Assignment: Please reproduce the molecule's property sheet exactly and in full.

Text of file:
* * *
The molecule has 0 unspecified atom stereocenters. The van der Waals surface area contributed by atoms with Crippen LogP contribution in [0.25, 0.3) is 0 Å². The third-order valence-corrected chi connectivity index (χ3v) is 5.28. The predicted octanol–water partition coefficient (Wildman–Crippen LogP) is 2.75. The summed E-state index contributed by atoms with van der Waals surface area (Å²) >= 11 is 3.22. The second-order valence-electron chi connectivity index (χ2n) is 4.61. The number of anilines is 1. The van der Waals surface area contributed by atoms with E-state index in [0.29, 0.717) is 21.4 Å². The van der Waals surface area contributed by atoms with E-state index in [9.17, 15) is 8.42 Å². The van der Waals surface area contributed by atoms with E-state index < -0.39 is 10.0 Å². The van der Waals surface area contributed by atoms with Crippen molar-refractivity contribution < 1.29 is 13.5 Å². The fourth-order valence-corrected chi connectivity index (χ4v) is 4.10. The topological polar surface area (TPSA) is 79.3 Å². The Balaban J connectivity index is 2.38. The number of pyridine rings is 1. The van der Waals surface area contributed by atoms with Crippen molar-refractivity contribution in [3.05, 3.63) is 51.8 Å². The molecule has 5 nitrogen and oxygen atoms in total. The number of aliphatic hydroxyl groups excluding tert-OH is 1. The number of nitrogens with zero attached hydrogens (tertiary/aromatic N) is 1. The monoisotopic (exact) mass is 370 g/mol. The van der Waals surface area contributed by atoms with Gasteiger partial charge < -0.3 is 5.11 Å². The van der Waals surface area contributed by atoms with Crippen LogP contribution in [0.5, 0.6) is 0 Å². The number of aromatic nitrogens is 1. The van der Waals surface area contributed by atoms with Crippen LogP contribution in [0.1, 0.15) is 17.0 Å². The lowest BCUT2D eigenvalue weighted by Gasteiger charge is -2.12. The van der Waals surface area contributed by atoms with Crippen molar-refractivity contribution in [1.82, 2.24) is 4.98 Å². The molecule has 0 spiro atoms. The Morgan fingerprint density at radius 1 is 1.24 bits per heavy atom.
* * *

The molecule has 0 unspecified atom stereocenters. The van der Waals surface area contributed by atoms with Crippen LogP contribution in [0.25, 0.3) is 0 Å². The third-order valence-corrected chi connectivity index (χ3v) is 5.28. The predicted octanol–water partition coefficient (Wildman–Crippen LogP) is 2.75. The summed E-state index contributed by atoms with van der Waals surface area (Å²) >= 11 is 3.22. The second-order valence-electron chi connectivity index (χ2n) is 4.61. The number of anilines is 1. The van der Waals surface area contributed by atoms with E-state index in [0.29, 0.717) is 21.4 Å². The van der Waals surface area contributed by atoms with E-state index in [9.17, 15) is 8.42 Å². The van der Waals surface area contributed by atoms with E-state index < -0.39 is 10.0 Å². The van der Waals surface area contributed by atoms with Crippen molar-refractivity contribution < 1.29 is 13.5 Å². The fourth-order valence-corrected chi connectivity index (χ4v) is 4.10. The topological polar surface area (TPSA) is 79.3 Å². The Balaban J connectivity index is 2.38. The number of pyridine rings is 1. The van der Waals surface area contributed by atoms with Crippen molar-refractivity contribution in [3.05, 3.63) is 51.8 Å². The molecule has 5 nitrogen and oxygen atoms in total. The number of aliphatic hydroxyl groups excluding tert-OH is 1. The number of nitrogens with zero attached hydrogens (tertiary/aromatic N) is 1. The monoisotopic (exact) mass is 370 g/mol. The van der Waals surface area contributed by atoms with Gasteiger partial charge < -0.3 is 5.11 Å². The van der Waals surface area contributed by atoms with Crippen LogP contribution in [0.5, 0.6) is 0 Å². The number of aromatic nitrogens is 1. The van der Waals surface area contributed by atoms with Crippen LogP contribution in [0.1, 0.15) is 17.0 Å². The lowest BCUT2D eigenvalue weighted by Gasteiger charge is -2.12. The van der Waals surface area contributed by atoms with Crippen molar-refractivity contribution in [1.82, 2.24) is 4.98 Å². The molecule has 0 spiro atoms. The Morgan fingerprint density at radius 1 is 1.24 bits per heavy atom.